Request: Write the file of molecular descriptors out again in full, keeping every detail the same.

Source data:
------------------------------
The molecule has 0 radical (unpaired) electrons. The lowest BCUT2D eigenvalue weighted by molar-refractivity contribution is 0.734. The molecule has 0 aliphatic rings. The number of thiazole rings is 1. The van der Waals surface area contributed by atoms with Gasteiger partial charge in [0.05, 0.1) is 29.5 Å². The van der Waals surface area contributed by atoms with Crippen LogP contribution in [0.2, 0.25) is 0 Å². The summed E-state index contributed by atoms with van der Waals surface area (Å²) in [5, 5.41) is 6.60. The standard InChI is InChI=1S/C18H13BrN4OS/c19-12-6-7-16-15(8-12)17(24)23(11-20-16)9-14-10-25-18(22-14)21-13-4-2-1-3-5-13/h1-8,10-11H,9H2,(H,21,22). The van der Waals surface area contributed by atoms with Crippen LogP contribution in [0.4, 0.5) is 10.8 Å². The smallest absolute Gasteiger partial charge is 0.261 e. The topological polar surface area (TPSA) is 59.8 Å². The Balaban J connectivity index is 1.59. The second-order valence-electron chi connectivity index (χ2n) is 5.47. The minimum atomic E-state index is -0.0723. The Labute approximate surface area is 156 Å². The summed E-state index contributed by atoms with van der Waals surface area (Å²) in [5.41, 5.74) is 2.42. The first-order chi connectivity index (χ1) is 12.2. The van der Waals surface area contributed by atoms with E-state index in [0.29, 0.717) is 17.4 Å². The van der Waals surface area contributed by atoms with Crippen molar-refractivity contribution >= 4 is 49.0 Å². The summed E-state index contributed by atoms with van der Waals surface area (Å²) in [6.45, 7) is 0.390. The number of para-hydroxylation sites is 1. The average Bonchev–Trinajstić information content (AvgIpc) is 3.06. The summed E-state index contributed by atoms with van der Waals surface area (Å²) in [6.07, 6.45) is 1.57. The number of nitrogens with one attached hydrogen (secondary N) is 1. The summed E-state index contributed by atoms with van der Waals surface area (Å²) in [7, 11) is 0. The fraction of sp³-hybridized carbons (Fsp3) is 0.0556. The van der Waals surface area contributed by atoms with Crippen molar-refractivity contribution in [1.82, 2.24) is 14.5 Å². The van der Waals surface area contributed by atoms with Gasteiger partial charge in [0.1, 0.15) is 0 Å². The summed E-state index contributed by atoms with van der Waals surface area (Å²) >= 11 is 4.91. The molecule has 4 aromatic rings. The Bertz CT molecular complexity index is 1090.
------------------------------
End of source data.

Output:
The molecule has 0 radical (unpaired) electrons. The lowest BCUT2D eigenvalue weighted by molar-refractivity contribution is 0.734. The molecule has 0 aliphatic rings. The number of thiazole rings is 1. The van der Waals surface area contributed by atoms with Gasteiger partial charge in [0.05, 0.1) is 29.5 Å². The van der Waals surface area contributed by atoms with Crippen LogP contribution in [0.2, 0.25) is 0 Å². The summed E-state index contributed by atoms with van der Waals surface area (Å²) in [5, 5.41) is 6.60. The standard InChI is InChI=1S/C18H13BrN4OS/c19-12-6-7-16-15(8-12)17(24)23(11-20-16)9-14-10-25-18(22-14)21-13-4-2-1-3-5-13/h1-8,10-11H,9H2,(H,21,22). The van der Waals surface area contributed by atoms with Crippen LogP contribution in [0.4, 0.5) is 10.8 Å². The smallest absolute Gasteiger partial charge is 0.261 e. The topological polar surface area (TPSA) is 59.8 Å². The Balaban J connectivity index is 1.59. The second-order valence-electron chi connectivity index (χ2n) is 5.47. The minimum atomic E-state index is -0.0723. The Labute approximate surface area is 156 Å². The summed E-state index contributed by atoms with van der Waals surface area (Å²) in [5.41, 5.74) is 2.42. The first-order chi connectivity index (χ1) is 12.2. The van der Waals surface area contributed by atoms with E-state index in [0.29, 0.717) is 17.4 Å². The van der Waals surface area contributed by atoms with Crippen molar-refractivity contribution >= 4 is 49.0 Å². The summed E-state index contributed by atoms with van der Waals surface area (Å²) in [6.45, 7) is 0.390. The number of para-hydroxylation sites is 1. The average Bonchev–Trinajstić information content (AvgIpc) is 3.06. The summed E-state index contributed by atoms with van der Waals surface area (Å²) in [6.07, 6.45) is 1.57. The number of nitrogens with one attached hydrogen (secondary N) is 1. The summed E-state index contributed by atoms with van der Waals surface area (Å²) in [7, 11) is 0. The fraction of sp³-hybridized carbons (Fsp3) is 0.0556. The van der Waals surface area contributed by atoms with Crippen molar-refractivity contribution in [1.82, 2.24) is 14.5 Å². The van der Waals surface area contributed by atoms with Gasteiger partial charge in [0.1, 0.15) is 0 Å². The summed E-state index contributed by atoms with van der Waals surface area (Å²) >= 11 is 4.91. The molecule has 4 aromatic rings. The Bertz CT molecular complexity index is 1090.